Feeling unsettled is a natural response to perceived chaos, as illuminated by Virginia Satir‘s change model.
Above is a diagram of Satir’s model of change. An old status quo (the event industry before COVID-19) is disrupted by a foreign element (the COVID-19 pandemic). Then we begin to live in chaos, and do not know what will happen next. This provokes our feeling unsettled. Such chaos continues for an unknown period of time. Eventually, a transforming idea or event (in this case, for example, perhaps the development of a vaccine) allows a period transition away from chaos towards a new status quo (hopefully, a post-pandemic world).
I was surprised that about half of the general populace mentioned feeling some form of hopefulness about their current situation. Event professionals were far less likely to share feeling this way. This discrepancy is probably because some of the non-event industry people were retirees, and others have escaped significant professional impact.
It makes sense to me that meeting professionals aren’t feeling especially hopeful right now. If/when the chaos and destruction of the COVID-19 pandemic subsides, we don’t know how much delay there will be before face-to-face events are scheduled and run. And we also don’t know how our industry will change for good, and what our new roles in it will be.
These days, I feel all the above emotions (though not all at the same time 😀). Clients have cancelled all my short-term design and facilitation work. I love to facilitate connection, and feel sad at not having face-to-face interactions with clients and meeting participants. I am anxious about the health of my family and myself, and unsettled about an unknown future for my personal and professional life.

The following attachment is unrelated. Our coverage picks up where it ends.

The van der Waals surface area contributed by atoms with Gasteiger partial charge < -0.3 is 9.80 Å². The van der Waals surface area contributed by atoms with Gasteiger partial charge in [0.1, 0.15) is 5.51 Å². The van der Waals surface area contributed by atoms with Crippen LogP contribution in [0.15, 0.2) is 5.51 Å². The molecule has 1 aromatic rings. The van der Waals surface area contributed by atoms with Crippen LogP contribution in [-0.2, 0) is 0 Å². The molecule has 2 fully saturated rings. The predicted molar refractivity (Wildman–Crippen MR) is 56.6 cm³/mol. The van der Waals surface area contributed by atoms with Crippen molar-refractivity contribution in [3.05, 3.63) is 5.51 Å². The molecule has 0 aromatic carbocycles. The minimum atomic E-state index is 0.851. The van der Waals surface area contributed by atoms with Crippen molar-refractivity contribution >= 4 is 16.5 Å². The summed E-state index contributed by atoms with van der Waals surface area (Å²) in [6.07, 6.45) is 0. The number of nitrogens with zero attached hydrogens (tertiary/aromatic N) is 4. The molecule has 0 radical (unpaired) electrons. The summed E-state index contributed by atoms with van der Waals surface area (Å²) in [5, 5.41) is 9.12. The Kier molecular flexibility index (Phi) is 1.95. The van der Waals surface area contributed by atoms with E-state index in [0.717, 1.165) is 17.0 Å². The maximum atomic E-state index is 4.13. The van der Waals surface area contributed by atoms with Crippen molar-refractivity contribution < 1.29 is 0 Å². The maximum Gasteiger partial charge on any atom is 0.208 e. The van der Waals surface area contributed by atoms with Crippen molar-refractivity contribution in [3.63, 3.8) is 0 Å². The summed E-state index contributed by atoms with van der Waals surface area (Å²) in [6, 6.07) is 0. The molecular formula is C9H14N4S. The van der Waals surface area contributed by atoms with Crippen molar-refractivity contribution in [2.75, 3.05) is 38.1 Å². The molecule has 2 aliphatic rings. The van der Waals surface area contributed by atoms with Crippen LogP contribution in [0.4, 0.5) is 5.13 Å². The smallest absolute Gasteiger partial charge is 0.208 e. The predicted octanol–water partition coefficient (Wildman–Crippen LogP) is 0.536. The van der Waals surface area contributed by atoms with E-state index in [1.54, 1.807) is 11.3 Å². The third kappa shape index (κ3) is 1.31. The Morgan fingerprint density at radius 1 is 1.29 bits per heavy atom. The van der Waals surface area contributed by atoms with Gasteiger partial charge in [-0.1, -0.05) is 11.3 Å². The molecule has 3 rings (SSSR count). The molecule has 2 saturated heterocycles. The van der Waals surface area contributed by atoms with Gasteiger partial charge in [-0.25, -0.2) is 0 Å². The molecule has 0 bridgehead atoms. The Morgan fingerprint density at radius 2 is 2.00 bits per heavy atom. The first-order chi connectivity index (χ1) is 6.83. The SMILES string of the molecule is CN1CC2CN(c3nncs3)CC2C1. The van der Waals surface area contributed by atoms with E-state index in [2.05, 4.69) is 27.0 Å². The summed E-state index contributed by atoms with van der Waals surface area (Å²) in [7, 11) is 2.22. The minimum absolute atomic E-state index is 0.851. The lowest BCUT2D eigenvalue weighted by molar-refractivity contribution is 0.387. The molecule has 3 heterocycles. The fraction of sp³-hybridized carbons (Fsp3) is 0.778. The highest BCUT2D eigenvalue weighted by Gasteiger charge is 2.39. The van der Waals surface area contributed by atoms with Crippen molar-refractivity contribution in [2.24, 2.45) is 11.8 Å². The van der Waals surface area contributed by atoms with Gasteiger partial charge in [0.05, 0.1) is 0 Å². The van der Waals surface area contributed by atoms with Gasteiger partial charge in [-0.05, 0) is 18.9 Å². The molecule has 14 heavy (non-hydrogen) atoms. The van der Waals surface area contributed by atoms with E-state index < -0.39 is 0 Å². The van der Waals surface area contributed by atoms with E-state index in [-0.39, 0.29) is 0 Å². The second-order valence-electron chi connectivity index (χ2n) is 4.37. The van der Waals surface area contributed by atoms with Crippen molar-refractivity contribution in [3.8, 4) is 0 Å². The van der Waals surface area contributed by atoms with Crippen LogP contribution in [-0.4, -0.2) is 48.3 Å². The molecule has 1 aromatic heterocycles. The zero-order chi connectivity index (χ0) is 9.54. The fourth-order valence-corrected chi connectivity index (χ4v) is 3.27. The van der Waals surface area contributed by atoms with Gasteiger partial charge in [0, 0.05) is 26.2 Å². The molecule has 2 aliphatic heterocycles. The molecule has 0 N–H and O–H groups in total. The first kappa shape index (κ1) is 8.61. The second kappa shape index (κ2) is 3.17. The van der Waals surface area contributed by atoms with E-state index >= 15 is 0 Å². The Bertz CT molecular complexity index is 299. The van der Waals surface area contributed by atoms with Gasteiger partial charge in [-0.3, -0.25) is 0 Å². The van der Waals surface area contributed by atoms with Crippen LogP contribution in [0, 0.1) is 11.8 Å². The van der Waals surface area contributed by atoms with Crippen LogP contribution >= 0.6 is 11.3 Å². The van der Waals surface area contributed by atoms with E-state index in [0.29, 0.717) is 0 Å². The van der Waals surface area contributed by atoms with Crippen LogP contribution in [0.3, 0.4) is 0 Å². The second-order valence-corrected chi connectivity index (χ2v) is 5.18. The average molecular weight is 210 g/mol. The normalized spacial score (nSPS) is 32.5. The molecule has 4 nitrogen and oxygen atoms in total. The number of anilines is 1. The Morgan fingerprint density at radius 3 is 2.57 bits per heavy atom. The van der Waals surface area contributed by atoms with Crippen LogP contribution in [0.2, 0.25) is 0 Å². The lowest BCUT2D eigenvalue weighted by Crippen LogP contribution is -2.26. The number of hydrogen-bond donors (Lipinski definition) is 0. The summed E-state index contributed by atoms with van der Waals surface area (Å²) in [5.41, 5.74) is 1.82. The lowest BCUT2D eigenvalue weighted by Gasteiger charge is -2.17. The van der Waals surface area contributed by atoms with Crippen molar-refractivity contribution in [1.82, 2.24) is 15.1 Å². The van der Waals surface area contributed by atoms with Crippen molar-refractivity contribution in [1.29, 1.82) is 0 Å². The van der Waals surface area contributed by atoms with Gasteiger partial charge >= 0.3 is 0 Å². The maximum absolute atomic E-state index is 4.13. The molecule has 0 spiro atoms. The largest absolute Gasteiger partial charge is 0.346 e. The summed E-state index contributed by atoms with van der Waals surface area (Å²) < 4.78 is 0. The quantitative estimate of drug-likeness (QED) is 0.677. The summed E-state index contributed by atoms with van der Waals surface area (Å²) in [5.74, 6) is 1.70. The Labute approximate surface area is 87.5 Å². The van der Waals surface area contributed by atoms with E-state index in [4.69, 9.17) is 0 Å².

Yet I am also hopeful.
I have reached out to connect in real-time online. Although I have created and facilitated hundred of online meetings over the last ten years (from the days when video chat was a buggy and bandwidth-limited experience) I am continuing to learn more about facilitating connection around relevant content online. And I’m thinking about how online meetings can be significantly improved, using technology to create better implementations of the many in-person participation techniques I’ve developed and championed for decades.
What’s your experience of how eventprofs are feeling during COVID-19?
Please share your own experience and what you’ve heard from others in the comments below!